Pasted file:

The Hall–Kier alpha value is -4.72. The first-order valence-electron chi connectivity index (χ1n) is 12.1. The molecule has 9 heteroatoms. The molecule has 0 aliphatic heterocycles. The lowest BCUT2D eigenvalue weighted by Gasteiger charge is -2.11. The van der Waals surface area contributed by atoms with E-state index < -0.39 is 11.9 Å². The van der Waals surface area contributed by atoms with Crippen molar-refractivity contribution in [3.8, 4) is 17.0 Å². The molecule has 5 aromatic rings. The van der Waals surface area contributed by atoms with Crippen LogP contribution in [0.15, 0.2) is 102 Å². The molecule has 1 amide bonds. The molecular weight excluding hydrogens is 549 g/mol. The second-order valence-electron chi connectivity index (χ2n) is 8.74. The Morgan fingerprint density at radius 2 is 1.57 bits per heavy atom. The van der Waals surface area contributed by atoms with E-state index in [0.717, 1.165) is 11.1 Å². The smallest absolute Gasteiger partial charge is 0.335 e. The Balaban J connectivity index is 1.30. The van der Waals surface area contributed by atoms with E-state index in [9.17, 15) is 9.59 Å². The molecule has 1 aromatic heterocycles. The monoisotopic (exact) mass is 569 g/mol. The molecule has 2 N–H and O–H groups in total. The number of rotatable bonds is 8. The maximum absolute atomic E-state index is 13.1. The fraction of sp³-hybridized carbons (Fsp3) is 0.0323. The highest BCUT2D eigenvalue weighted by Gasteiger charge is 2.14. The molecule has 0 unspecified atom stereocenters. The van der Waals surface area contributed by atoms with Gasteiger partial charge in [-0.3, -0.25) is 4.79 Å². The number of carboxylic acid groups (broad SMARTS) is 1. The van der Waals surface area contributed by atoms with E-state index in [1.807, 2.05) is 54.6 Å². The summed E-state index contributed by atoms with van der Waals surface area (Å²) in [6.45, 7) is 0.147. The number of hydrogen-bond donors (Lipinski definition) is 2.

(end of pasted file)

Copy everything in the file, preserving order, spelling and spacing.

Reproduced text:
The Hall–Kier alpha value is -4.72. The first-order valence-electron chi connectivity index (χ1n) is 12.1. The molecule has 9 heteroatoms. The molecule has 0 aliphatic heterocycles. The lowest BCUT2D eigenvalue weighted by Gasteiger charge is -2.11. The van der Waals surface area contributed by atoms with E-state index < -0.39 is 11.9 Å². The van der Waals surface area contributed by atoms with Crippen molar-refractivity contribution in [3.8, 4) is 17.0 Å². The molecule has 5 aromatic rings. The van der Waals surface area contributed by atoms with Crippen LogP contribution in [0.15, 0.2) is 102 Å². The molecule has 1 amide bonds. The molecular weight excluding hydrogens is 549 g/mol. The second-order valence-electron chi connectivity index (χ2n) is 8.74. The Morgan fingerprint density at radius 2 is 1.57 bits per heavy atom. The van der Waals surface area contributed by atoms with E-state index in [0.717, 1.165) is 11.1 Å². The smallest absolute Gasteiger partial charge is 0.335 e. The Balaban J connectivity index is 1.30. The van der Waals surface area contributed by atoms with E-state index in [9.17, 15) is 9.59 Å². The molecule has 1 aromatic heterocycles. The monoisotopic (exact) mass is 569 g/mol. The molecule has 2 N–H and O–H groups in total. The number of rotatable bonds is 8. The maximum absolute atomic E-state index is 13.1. The fraction of sp³-hybridized carbons (Fsp3) is 0.0323. The highest BCUT2D eigenvalue weighted by Gasteiger charge is 2.14. The molecule has 0 unspecified atom stereocenters. The van der Waals surface area contributed by atoms with Gasteiger partial charge in [-0.3, -0.25) is 4.79 Å². The number of carboxylic acid groups (broad SMARTS) is 1. The van der Waals surface area contributed by atoms with E-state index in [1.807, 2.05) is 54.6 Å². The summed E-state index contributed by atoms with van der Waals surface area (Å²) in [6.45, 7) is 0.147. The number of hydrogen-bond donors (Lipinski definition) is 2.